I am considering using it for other purposes though-- perhaps as a way for developers to promote upcoming breeds, metarooms, or agents. I think having an open warp in an unreleased metaroom would be quite a way to get people interested about what is to come.

It doesn't have to be limited to unreleased stuff either... It could also just promote any community-created content that people might be interested in. Might be a fun way to spread the word about new or nearly-forgotten content.

Anyway I'm rambling now. I believe I've been up all night brainstorming.

Sunday, June 7, 2009

Belated Warp Week 1 Video Journal

I don't know if I mentioned it at the time, but during the first Warp Week I kept a little daily video journal, detailing the highlights of the days. I finally got around to compiling it into a single video file which you can download at this link, if you so wish.

Granted, it is a bit long (21 minutes, hence why I didn't stick it on YouTube or anything) and a bit large (78mb, but that's quite a feat considering the raw AVI was nearly five gigs). It's more for record-keeping/archival purposes than entertainment value. But if you want to listen to me ramble on about norns for 15 minutes followed by five minutes of hundreds of norns being spliced in super-speed set to insane DDR music, you're welcome to it!

Saturday, June 6, 2009

The Scattered State of the Creatures Community

I miss the Gameware forums.

Not because they were great forums. Don't get me wrong-- I was annoyed as anyone with the spammers and kids who just couldn't grasp the concept of basic forum etiquette, and it really would have benefited from closer moderation.

But they were a gathering place. People would break off and start their own forums, but all organized events, all group projects, all big announcements could still be discussed on the Gameware forums with the whole community. But when the forums went down, the remainder of the Creatures Community was scattered to the four winds. Some didn't know where to go and disappeared entirely, and the rest scurried to one of several fan-based forums.

Years later, the community continues to shrink, and appears even smaller due to being so split up. It makes it extremely difficult to coordinate a community-wide event (such as CCSF) when several people don't seem to know that there are more people involved in the community outside their forum, or if they do, don't seem to have any interest in contacting them.

But what can we do?

In a perfect world, we could all merge into one big happy forum. But that is far easier said than done.
First to protest I believe would be the admins/mods of the forums. I've run forums for other games/fandoms and let me tell you... merging just plain sucks for the admins. When you've been handling your community pretty well for a while and you have your own set of rules, your own way of handling misconduct, and even your own favorite skin for your forums, it is a serious test of patience to be put in a situation where you no longer have full control over your community, where you have to clear changes with other people before putting them into action, and so on. And if any conflict erupts between the admins, the whole thing is pretty much history. In fact, trying to run any community with more than two or three admins is generally a bad idea. I'd like to say we're above petty conflict and drama, but we are still human (though some of us swear otherwise)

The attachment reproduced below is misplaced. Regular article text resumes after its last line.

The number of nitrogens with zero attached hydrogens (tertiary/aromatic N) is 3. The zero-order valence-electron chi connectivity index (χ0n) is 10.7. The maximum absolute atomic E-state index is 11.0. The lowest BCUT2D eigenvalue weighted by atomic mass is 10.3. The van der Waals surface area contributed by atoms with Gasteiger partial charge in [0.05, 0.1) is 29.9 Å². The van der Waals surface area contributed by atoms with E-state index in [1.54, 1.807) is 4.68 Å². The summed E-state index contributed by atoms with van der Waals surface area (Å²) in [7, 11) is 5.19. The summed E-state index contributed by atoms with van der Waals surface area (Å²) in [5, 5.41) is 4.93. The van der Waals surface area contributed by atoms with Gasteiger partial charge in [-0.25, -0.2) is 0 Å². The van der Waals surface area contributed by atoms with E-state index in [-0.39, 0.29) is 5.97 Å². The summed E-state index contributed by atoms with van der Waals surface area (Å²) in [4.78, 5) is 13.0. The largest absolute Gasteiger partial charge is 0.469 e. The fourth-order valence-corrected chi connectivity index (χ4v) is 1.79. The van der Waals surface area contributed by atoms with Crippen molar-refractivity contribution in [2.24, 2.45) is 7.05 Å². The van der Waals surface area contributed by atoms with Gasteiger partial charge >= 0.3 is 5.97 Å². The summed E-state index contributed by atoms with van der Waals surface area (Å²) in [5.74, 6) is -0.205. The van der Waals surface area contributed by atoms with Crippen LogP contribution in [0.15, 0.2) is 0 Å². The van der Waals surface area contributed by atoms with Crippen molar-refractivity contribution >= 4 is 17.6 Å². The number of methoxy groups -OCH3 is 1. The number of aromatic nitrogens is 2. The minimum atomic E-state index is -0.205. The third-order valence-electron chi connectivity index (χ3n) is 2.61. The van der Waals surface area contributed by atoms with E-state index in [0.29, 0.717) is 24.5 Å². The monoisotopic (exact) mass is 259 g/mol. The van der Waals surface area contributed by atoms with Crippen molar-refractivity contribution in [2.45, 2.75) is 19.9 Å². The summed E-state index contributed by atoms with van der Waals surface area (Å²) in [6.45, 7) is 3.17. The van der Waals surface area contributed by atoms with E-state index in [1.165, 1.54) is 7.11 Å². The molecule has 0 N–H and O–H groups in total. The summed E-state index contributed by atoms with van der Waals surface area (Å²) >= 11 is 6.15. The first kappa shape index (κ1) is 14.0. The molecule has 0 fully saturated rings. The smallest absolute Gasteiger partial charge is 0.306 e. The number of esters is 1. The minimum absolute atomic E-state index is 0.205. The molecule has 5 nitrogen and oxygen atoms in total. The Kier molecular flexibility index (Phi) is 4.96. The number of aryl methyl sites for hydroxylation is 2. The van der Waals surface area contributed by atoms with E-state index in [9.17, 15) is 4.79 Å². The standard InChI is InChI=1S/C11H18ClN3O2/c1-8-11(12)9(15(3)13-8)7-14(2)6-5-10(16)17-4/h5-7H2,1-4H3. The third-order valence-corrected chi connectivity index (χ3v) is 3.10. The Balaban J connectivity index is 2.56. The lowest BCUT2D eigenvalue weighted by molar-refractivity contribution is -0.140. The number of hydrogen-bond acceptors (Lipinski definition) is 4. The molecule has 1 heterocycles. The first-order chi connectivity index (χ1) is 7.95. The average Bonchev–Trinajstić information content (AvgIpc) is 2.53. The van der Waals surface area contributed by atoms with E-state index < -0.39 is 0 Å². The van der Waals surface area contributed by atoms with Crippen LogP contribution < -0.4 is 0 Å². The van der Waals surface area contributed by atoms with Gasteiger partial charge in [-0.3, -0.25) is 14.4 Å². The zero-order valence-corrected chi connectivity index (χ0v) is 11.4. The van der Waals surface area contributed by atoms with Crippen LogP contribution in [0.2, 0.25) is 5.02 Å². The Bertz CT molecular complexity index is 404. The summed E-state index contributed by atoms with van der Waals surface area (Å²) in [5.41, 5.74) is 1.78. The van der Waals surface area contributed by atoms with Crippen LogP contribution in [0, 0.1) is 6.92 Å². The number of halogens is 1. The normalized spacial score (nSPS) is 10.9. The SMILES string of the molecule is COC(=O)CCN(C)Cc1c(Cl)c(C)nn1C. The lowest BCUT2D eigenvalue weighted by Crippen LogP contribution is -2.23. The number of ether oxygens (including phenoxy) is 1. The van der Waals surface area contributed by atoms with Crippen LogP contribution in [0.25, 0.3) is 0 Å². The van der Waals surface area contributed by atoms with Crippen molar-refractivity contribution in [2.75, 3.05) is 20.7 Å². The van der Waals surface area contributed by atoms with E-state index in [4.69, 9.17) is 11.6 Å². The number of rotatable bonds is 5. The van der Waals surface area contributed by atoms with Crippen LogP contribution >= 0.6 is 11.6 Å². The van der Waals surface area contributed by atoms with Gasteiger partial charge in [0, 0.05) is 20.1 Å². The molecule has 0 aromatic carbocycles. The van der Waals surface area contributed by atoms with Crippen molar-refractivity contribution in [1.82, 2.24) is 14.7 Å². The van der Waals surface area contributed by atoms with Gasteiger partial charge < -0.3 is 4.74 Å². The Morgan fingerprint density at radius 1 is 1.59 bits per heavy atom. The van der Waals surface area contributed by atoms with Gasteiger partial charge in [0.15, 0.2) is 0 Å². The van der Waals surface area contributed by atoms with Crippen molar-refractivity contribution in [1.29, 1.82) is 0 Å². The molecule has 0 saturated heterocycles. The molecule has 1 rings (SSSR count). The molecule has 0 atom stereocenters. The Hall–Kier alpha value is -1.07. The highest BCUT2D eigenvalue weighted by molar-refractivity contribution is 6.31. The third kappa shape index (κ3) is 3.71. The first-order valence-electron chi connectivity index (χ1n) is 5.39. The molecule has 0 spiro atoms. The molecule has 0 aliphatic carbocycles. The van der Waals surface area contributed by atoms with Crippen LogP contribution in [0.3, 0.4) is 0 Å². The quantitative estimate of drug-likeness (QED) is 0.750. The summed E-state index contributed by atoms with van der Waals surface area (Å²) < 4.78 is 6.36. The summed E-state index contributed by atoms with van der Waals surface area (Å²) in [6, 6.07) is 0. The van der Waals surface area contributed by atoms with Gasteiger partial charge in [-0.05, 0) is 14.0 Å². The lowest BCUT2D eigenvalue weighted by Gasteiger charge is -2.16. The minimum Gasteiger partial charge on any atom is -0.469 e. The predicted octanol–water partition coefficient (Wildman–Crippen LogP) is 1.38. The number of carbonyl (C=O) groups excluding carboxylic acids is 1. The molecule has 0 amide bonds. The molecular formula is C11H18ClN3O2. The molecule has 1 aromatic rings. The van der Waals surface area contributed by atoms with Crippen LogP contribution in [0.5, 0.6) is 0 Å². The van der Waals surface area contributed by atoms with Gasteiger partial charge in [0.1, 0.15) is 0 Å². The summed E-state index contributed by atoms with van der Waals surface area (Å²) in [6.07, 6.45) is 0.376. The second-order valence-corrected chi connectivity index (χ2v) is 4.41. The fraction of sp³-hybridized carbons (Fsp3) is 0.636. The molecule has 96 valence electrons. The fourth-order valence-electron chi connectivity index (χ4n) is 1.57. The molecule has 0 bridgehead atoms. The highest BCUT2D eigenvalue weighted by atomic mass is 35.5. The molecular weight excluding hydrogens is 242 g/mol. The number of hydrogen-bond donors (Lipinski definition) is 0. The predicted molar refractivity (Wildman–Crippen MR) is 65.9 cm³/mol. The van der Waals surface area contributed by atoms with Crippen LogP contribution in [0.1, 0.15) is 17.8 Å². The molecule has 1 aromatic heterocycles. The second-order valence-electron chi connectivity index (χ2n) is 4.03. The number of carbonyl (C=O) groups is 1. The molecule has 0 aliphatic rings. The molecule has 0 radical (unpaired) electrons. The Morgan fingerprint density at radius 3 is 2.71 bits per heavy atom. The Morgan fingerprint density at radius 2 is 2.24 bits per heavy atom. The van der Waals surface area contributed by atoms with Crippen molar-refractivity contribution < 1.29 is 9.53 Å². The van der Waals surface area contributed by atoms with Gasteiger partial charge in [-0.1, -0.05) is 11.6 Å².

Not to mention that during these past gameware-forum-less years, some of these sub-communities have grown rather comfortable and happy within their little group. Some forums are perfectly fine with mindless offtopic spamming; others will ban you for it. Trying to force those previously isloated cultures to mingle would likely result in conflict as well.

So what do we do? We can't create another general creatures forum and advertise it as the new community gathering, because unless everyone agreed on that concept we would just be creating another sub-community and splitting ourselves up even more.

So the idea I'm turning in my mind is not necessarily a community forum, but a community hub.
It would link to all the other sub-communities out there. It would include Creatures-based communities as well as other general communities started by CC members, and just generally link everything CC-related together as much as possible so we're just not so scattered.

And though it would have a forum-- a small one-- it would be used purely for discussing events that pertained to the entire community, so as to not take away traffic from the other sub-communities, but create a neutral ground for discussing things like CCSF, for coordinating and recruiting people for development projects, or for announcing new sites/content.

As per usual, I have no intent or means of putting this proposal into action, but it certainly has a much smaller chance of happening if I didn't write it down at all.

I really hope someday we can find a way to unite the CC again. As it seems Gameware has all but abandoned us, we really need to take matters into our own hands.

Random Run Updates

It didn't take terribly long for the first run to homogenize-- by generation 20~ or so pretty much the whole population was Chichi with Astro arms (which actually match very nice on the female Chichi body) and Harlequin legs. Not terribly impressive, but some potential, so I decided to try another.